Guardiola threatens strike action over player welfare

Will Ford
Man City boss Guardiola

Pep Guardiola says players and managers may be forced into going on strike to force the Premier League to take notice of player welfare.

Liverpool skipper Jordan Henderson said this week that not enough is being done to protect footballers amid rising coronavirus cases, game postponements and fixture congestion.

MAILBOX: Four reasons Jurgen Klopp is the new Arsene Wenger

Two Boxing Day fixtures have already been cancelled due to coronavirus and Guardiola believes there may need to be direct action to force the hands of the powers that be.

Guardiola said: “It should be the players and managers all together making a strike. With words alone it’s not going to be solved.

“The Premier League, the business, is more important than the welfare. Five substitutes – now we have to discuss about that, what they decide will be okay about that.

“Do you know how many times we discuss it? A lot.

“The welfare of the players should be the most important thing, but when we talk about the welfare of the players, it’s the only country that has just three subs, not five.

“You have to decide for the broadcasters or the Premier League, but for the welfare of the players, it’s not going to happen.”

Guardiola doesn’t believe it will come to clubs actually going on strike: “No, I don’t think so, because we want to play. We love to do that.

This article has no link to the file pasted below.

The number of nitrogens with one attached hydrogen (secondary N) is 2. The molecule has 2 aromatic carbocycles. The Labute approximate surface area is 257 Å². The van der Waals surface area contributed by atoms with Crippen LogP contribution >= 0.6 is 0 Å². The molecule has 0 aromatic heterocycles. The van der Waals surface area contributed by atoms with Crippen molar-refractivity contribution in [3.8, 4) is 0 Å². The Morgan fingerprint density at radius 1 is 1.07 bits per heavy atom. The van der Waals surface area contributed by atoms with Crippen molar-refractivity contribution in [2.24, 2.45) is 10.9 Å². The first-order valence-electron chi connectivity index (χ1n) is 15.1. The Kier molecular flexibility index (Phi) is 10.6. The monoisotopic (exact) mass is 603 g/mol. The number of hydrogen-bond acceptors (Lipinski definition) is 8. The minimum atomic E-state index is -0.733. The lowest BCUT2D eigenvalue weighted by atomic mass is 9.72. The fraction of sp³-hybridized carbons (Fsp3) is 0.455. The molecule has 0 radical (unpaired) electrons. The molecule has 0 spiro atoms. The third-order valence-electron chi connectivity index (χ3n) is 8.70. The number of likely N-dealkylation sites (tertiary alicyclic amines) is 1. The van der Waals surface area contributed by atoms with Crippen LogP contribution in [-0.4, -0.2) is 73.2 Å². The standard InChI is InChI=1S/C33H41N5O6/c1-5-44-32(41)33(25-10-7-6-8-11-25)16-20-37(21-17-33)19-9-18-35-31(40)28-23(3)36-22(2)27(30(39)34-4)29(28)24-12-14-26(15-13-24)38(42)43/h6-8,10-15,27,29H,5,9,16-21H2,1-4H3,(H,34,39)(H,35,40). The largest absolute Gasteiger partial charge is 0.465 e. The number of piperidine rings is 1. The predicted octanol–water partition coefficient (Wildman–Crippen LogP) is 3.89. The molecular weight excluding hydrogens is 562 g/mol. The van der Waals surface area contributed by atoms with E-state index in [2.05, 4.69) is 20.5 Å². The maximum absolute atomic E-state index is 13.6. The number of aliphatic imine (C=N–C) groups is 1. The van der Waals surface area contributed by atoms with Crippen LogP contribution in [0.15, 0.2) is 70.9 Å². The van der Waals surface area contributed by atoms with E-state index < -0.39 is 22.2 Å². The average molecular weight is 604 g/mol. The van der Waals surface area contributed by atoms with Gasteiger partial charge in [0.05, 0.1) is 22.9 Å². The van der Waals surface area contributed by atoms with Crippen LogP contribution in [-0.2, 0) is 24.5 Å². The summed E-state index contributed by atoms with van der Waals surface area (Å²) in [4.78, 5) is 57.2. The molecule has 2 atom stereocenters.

“It’s not reason to make a strike, but the people say World Cups and European Cups and Carabao Cup semi-finals two legs and more games and more games and another one, and then we played the first two games of the Premier League without players.

“Against Tottenham I had 10 players. It’s not fair. We played against Tottenham with a lack of preparation and we lost. We could lose anyway, because Tottenham away, we can lose.”

City host Leicester on Boxing Day but Guardiola knows there is a good chance the clash will be postponed as Covid cases continue to rise.

He added: “Leeds against Liverpool was postponed, so there are cases.

“It’s society. It’s not just the Premier League. It’s everywhere. I see the newspapers online every day, rising cases and rising cases.

“What we want is to play the competition fairly and if there are many cases, like with Leicester, our next opponent, is should be cancelled.

“I know how these meetings are. Everybody looks at himself. That’s all. Whatever the Premier League decides with the managers will be okay.”